UCSB Hist 133C, Fall 1998, Prof. Marcuse
German History since 1945, Dec. 1, 1998


The final exam will take place from 4:00-6:00pm on Tuesday, December 8, in HSSB 1174.
Be sure to bring a blue book. The exam is worth 40 points total.

I. Identify and define the significance (20 mins., 3 @ 4 points each)

On the final examination you will be given 5 of the following names/events/concepts from which you must select 3. The identification should include an approximate date, which need not be exact, but should situate the event correctly in relation to other important events. You should take special care to DEFINE THE SIGNIFICANCE of the term in the context of German history.

Helmut Kohl

Green Party

Grand Coalition

"Driving accident" thesis

Eichmann Trial

Myth of Victimization


Erich Honecker

Gastarbeiter (guest workers)


Konrad Adenauer

§218 (of the criminal code)

Walter Ulbricht

17 June 1953

Marshall Plan

Nuremberg Trials

Emergency Laws

Prague Spring

Anna Rosmus

Spiegel Affair

Kurt Schumacher

Bitburg cemetery

4 (!) November 1989

Willy Brandt

ius sanguinis

Rudy Dutschke

II. Source Interpretation. (20 mins., 10 points)

You will be given a short quotation from a primary source in the course materials, which you should identify (put in context), and then interpret, revealing what it tells us about German history since 1945. Good answers will use comparisons to relate the quotation to issues raised in the course.

III. Essay question: You will have to answer one of the following questions. (1 hour, 18 pts)
Study tip: make an outline for each! (Bring these to the last lecture, with your questions.)

1. Heinrich Böll's novel Billiards at Half-Past Nine takes place in 1958. When the story ends Joseph (b. 1936) and Ruth (b. 1939) are both undecided about their future career paths. Using what we know of their personalities and experiences, argue how they will react to and participate in historical events from the 1960s to the 1990s (select 6 from at least 3 different decades). Consider what role the "3 Myths" might have played in their decisions, and how their individual values and experiences from their family histories might have influenced them.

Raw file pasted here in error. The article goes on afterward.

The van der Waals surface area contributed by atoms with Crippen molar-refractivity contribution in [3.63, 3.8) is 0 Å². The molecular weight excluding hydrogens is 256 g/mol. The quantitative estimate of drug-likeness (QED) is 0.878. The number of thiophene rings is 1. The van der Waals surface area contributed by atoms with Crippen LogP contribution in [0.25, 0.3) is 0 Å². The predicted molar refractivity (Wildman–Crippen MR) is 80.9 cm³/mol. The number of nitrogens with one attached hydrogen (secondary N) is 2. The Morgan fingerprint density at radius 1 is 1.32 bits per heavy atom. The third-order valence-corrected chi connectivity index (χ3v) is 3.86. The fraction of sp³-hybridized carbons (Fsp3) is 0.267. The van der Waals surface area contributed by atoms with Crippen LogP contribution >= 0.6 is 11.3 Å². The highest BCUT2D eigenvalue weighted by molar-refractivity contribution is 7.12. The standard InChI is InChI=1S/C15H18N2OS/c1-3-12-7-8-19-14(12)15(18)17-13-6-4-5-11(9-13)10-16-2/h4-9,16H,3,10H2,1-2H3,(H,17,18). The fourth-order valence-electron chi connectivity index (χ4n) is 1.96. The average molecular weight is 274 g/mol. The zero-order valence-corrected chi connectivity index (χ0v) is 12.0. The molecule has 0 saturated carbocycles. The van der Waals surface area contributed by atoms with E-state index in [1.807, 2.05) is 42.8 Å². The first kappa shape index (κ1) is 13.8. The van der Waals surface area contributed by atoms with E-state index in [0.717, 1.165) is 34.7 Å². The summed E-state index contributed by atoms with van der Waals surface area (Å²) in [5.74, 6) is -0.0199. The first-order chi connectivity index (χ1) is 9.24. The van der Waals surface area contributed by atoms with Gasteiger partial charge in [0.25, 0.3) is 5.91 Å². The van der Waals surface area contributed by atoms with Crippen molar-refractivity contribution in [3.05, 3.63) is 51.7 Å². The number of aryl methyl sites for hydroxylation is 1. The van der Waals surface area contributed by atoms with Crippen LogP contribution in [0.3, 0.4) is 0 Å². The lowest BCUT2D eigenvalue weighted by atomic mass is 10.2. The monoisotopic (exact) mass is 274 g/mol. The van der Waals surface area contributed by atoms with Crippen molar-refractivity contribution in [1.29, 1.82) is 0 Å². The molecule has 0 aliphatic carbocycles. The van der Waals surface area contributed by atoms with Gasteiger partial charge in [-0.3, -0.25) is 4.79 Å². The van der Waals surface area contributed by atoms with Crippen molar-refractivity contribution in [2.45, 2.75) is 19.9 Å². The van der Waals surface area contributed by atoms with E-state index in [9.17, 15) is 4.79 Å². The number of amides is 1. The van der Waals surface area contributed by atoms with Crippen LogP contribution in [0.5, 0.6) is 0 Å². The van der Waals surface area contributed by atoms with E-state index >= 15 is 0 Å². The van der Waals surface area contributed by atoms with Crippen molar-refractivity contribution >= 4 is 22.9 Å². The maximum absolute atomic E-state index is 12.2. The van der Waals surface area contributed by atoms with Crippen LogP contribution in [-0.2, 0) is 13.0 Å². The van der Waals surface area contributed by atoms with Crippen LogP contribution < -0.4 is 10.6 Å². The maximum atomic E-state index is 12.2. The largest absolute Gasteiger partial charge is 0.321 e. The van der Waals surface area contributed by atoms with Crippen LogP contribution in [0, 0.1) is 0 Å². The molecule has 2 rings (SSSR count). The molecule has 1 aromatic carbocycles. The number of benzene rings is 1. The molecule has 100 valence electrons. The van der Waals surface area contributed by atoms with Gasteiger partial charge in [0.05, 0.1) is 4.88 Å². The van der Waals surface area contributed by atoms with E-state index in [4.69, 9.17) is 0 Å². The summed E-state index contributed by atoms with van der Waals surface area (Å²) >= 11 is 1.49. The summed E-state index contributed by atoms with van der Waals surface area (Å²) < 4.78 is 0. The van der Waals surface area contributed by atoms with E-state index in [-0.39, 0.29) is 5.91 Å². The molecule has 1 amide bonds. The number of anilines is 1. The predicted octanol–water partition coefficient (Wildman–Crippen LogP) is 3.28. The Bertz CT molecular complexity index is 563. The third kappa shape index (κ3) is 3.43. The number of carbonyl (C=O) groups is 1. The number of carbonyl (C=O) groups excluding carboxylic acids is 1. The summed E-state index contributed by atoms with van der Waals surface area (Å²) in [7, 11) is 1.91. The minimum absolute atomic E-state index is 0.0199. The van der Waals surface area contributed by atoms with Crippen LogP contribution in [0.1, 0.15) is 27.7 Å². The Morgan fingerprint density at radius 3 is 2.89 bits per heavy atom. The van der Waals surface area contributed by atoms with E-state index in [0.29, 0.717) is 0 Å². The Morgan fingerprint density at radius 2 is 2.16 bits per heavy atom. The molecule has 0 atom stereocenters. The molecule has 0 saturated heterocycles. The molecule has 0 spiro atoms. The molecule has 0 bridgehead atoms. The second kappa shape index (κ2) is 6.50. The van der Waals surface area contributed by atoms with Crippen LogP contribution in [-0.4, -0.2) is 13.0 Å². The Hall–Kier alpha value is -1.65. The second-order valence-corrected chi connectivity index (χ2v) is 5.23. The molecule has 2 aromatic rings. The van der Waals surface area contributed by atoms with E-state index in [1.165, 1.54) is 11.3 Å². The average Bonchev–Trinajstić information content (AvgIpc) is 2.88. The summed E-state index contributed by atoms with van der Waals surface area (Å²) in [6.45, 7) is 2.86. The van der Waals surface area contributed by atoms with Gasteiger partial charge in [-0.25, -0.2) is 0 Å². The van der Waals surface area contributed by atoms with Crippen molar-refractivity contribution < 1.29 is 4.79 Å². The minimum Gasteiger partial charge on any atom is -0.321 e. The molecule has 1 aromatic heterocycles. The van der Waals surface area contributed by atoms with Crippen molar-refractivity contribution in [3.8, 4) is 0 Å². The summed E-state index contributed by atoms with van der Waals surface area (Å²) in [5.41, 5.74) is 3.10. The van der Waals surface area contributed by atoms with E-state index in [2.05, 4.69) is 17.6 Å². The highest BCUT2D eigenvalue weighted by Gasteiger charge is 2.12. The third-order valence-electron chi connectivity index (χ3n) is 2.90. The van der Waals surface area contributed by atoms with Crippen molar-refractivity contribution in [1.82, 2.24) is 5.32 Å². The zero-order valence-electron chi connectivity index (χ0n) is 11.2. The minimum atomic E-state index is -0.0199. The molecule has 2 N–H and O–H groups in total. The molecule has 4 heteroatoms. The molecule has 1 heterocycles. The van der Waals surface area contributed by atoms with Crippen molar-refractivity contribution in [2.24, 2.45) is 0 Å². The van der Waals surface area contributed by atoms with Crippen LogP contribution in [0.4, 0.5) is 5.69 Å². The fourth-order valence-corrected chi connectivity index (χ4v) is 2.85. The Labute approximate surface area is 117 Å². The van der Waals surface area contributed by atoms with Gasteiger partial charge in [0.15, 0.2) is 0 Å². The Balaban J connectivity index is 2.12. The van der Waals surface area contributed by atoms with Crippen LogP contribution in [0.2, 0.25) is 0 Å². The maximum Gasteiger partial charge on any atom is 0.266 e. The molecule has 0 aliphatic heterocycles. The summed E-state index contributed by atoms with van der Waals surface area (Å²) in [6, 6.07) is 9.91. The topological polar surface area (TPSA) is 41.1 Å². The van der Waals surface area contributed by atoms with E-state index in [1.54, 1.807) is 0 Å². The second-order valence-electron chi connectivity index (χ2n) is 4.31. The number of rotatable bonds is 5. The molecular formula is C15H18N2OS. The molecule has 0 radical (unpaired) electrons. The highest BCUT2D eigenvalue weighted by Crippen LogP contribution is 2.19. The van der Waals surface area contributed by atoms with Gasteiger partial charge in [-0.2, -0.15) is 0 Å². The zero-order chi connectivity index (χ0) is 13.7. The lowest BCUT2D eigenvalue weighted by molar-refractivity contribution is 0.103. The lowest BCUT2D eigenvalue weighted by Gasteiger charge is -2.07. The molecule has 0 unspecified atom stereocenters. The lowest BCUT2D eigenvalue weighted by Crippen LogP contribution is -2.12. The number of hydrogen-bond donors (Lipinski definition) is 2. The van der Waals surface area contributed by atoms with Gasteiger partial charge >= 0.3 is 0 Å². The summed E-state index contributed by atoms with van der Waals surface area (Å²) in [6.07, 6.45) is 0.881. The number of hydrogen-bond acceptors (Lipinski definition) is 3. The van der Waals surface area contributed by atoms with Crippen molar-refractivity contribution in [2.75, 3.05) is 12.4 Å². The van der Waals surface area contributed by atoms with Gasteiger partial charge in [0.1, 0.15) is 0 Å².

On the final pages of the novel, Böll has Heinrich say "Order is half of life-I wonder what's the other half?" Do they discover the "other half" of life?
What parties (if any) did they join? What about NPD or APO?
Frank Eigenfeld was born in 1943, the protagonists in "The Promise" in 1944, Ulrike Meinhof in 1934, the parents of the "Nasty Girl" in the 1930s, as were the children of the protagonist of "Fear eats the Soul."
How might they have felt about neo-Nazism in the 1960s, foreigners in the 1970s or 1990s?
What would Ruth have thought of the women's movement, Joseph about Kohl's national victims memorial, or about the Holocaust memorial planned for Berlin?

2. Both the Cold War (tensions between the two superpower blocs-or lack thereof, competition between the two Germanies) and various legacies of Nazism shaped the history of Germany since 1945. For six events from at least three different decades (from the 1940s to the 1990s), explain the role that each of the two factors played in that event. Be sure to consider both the more obvious political effects, and more subtle, longer-term consequences such as people's perceptions of and relationship to the political system ("political culture").

3. A number of developments led up to and shaped the revolutionary "turn" in East German history in 1989-90. Select the six you consider most important, explain what role they played, and argue why they should be considered most significant in an explanation of the demise of the GDR. These events may mark turning points, or they may be typical of a certain phase. In either case, be sure to explain why you classify them as you do.
Your choice of events is not limited to the realm of "high politics." If you think that "the personal" was also crucial, you can also choose events that were significant to individuals at a personal level, for example Eigenfeld, Wagner,